In late May, with most of the world’s best tennis players focused on the red clay at the French Open, Sir Andy Murray was 300 miles away on the other side of the English Channel, dialed in on preparations for the grass at Wimbledon.
That had been the plan, anyway. But then his wife, Kim Sears, had to head up to Scotland for a few days to handle some business at the hotel she and Murray own. That left him solo for the morning rituals beginning at 5:30 a.m. with their four children, all younger than 8: cooking breakfast, getting everyone dressed and dropping them off at school.
Three hours later, with the last child delivered, he headed to Britain’s national tennis center in Roehampton, where he received treatment from his physiotherapist and trained for several hours on the grass court and in the gym. There was also an afternoon of interviews and shooting promotional videos. It’s all part of the next phase of Murray’s quixotic, late-career quest to finish his journey on his terms, metal hip and all.
Maybe that means somehow recapturing the magic of 10 years ago, when he became the first British man in 77 years to win the most important title in his sport. Maybe it’s simply cracking the top 30 or 20 once more, proving wrong all the doctors and doubters who called him foolish for entertaining a future in professional tennis after hip resurfacing surgery in 2019.
Or maybe it’s pushing off for however long he can be the full-time tennis elder, entrepreneur and someone who, years ago, did that glorious thing.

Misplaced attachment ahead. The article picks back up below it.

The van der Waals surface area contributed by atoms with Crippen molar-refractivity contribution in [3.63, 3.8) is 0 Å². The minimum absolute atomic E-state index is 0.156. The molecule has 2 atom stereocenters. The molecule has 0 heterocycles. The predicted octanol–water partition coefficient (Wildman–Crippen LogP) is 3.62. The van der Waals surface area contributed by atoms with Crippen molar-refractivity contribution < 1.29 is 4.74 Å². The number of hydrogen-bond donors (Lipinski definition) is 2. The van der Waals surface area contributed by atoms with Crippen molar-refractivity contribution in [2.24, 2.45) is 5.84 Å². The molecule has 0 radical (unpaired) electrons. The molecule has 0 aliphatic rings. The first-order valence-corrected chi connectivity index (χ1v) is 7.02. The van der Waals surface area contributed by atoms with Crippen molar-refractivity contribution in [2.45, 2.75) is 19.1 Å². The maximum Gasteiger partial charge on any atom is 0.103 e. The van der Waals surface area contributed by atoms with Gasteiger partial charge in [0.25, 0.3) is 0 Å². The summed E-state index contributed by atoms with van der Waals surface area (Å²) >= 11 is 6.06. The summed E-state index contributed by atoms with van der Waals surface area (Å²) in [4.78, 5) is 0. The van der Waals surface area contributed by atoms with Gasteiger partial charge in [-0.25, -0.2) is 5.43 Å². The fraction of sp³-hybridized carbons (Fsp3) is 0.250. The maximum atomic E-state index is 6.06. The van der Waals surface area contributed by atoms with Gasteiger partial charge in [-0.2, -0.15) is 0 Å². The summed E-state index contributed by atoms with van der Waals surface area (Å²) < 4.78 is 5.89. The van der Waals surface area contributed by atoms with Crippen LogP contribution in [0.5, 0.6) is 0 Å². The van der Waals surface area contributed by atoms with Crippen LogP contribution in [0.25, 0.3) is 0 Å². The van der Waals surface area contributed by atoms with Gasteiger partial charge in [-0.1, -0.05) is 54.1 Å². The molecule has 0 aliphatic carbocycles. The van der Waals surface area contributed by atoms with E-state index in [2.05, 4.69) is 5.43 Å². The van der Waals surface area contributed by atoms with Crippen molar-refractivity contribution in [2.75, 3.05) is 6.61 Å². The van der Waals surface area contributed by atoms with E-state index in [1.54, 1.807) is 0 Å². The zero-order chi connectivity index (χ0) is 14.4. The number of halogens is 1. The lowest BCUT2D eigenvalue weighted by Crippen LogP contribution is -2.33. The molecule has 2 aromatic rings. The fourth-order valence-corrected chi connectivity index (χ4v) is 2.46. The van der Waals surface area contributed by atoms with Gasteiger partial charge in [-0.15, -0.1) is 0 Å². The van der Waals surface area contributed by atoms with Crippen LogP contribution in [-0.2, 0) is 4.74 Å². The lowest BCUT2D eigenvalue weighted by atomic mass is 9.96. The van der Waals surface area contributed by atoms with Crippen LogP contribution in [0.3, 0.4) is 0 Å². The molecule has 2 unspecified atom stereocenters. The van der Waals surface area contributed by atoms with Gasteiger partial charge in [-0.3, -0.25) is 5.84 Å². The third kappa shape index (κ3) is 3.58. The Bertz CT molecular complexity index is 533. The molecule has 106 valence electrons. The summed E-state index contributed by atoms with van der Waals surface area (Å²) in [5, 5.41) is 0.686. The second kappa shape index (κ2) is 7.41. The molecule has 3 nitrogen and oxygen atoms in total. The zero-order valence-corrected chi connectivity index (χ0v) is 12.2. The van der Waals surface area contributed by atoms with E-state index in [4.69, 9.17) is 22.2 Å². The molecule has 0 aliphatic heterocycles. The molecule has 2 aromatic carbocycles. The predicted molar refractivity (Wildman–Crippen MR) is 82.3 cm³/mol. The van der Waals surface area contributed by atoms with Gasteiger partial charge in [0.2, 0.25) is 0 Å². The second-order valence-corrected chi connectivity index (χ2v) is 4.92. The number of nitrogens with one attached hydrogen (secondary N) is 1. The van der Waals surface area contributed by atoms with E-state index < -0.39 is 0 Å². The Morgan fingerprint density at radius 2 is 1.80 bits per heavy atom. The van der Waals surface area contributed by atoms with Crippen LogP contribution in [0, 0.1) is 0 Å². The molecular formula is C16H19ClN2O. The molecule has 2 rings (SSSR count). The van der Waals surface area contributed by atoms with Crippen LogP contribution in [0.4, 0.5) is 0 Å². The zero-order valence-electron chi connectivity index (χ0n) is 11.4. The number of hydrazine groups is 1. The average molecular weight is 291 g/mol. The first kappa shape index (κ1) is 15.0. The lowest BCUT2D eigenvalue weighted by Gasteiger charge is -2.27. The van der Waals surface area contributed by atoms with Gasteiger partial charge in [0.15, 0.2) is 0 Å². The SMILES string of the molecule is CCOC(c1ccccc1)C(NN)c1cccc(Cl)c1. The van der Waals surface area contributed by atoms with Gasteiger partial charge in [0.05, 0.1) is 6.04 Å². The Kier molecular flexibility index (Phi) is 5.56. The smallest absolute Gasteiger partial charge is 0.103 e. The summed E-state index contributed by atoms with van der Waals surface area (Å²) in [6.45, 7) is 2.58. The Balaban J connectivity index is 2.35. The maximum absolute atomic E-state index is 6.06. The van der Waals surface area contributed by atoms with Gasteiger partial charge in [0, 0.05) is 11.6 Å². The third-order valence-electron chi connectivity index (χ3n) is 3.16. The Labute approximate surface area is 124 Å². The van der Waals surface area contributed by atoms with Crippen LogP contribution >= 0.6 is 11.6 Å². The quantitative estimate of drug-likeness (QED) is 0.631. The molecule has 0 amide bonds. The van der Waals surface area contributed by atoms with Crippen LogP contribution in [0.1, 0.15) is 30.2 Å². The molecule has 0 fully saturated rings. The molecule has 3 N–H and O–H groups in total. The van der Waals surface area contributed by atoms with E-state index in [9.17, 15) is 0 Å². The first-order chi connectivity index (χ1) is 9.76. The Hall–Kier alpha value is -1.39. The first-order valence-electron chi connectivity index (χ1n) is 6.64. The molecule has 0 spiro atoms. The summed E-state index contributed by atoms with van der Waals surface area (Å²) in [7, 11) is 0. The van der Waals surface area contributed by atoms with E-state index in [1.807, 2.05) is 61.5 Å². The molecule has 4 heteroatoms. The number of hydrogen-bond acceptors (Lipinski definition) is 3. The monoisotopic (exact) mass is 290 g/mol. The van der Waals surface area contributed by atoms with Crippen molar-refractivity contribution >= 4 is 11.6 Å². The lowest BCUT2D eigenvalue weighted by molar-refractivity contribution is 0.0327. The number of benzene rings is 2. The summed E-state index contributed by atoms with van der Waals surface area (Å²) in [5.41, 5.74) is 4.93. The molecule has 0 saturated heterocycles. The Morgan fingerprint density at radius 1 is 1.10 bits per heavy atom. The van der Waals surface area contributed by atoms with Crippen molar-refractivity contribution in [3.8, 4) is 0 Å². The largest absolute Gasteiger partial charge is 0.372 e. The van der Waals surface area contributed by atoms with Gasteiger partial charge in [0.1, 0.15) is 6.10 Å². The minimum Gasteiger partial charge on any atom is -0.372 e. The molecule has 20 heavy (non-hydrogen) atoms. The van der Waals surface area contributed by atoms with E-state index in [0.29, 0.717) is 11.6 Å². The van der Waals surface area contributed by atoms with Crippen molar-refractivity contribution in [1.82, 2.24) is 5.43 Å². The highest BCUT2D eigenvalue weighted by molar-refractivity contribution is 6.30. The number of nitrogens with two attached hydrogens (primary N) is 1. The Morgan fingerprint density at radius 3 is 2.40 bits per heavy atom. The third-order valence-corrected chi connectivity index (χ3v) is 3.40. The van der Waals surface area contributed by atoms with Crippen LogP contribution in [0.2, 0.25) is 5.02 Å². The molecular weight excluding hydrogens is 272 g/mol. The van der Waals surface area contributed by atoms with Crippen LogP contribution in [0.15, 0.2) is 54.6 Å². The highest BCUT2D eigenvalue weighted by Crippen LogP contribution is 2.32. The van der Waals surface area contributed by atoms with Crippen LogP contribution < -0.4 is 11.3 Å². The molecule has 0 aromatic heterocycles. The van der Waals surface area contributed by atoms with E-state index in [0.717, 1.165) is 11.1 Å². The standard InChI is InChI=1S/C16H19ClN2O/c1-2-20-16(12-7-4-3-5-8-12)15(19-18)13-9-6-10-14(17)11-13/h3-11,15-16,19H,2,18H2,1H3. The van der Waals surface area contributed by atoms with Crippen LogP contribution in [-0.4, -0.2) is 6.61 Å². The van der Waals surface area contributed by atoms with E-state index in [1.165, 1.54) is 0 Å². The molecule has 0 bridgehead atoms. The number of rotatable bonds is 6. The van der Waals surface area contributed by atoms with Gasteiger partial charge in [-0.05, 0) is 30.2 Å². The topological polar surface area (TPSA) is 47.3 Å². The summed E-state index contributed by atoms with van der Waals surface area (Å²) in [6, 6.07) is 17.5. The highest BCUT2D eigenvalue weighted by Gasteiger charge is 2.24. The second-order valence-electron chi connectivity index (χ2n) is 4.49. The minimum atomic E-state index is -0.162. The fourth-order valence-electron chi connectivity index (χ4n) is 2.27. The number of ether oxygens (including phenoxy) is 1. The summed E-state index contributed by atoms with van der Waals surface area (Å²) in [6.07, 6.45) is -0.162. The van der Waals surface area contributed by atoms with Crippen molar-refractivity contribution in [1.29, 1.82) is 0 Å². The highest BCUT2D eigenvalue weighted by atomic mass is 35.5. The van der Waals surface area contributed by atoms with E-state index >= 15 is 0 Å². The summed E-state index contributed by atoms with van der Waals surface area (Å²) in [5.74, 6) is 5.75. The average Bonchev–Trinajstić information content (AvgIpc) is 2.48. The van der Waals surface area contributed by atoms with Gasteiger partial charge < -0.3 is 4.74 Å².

The default demeanor that accompanies Murray’s grueling physical play has always looked something like misery, peppered with a near-constant verbal self-flagellation that pulls spectators into his battle. But there is also joy in the training, the competing, the quest to improve and get the most out of himself while doing something that he loves, even when that means struggling against seemingly inferior opponents. Murray knows nothing else he does will ever match the feeling. So he goes on, results be damned.
“I’m jealous of your Jannik Sinners and these young guys that have got an amazing career to look forward to,” he said during a recent interview at the end of that harried day as he headed for the tennis center parking lot. “I would love to do it all over again.”
‘An Outrageous Career’
A decade on from the moment Britain had been waiting on since the Great Depression, Murray returns to the All England Club a version of himself that he could not have imagined in 2013, when he was just another 20-something bloke who walked his dogs in London on the south bank of the Thames.
The tennis obsessive is now a man in full: a husband of eight years; a father of four; an officer of the Order of the British Empire (hence the “sir”); an art collector; an entrepreneur with a portfolio that includes a hotel, a clothing line and other investments; and the wise man, sounding board and occasional practice partner for the next generation of British tennis stars, such as Jack Draper and Emma Raducanu.
Mirra Andreeva, the 16-year-old Russian phenom, would like some time with him, too. She called him “so beautiful” this spring.
Regrets, he has a few, especially in those years in his 20s when he trained like a fiend and viewed time with friends and family as an impediment to a tireless search for every ounce of success. Another speed workout. More lifting, or hot yoga, or hitting practice balls. Why did he make life so difficult for his coaches? Why did he eat all those sweet-and-sour candies? Why did he stay up until 3 a.m. playing video games so often?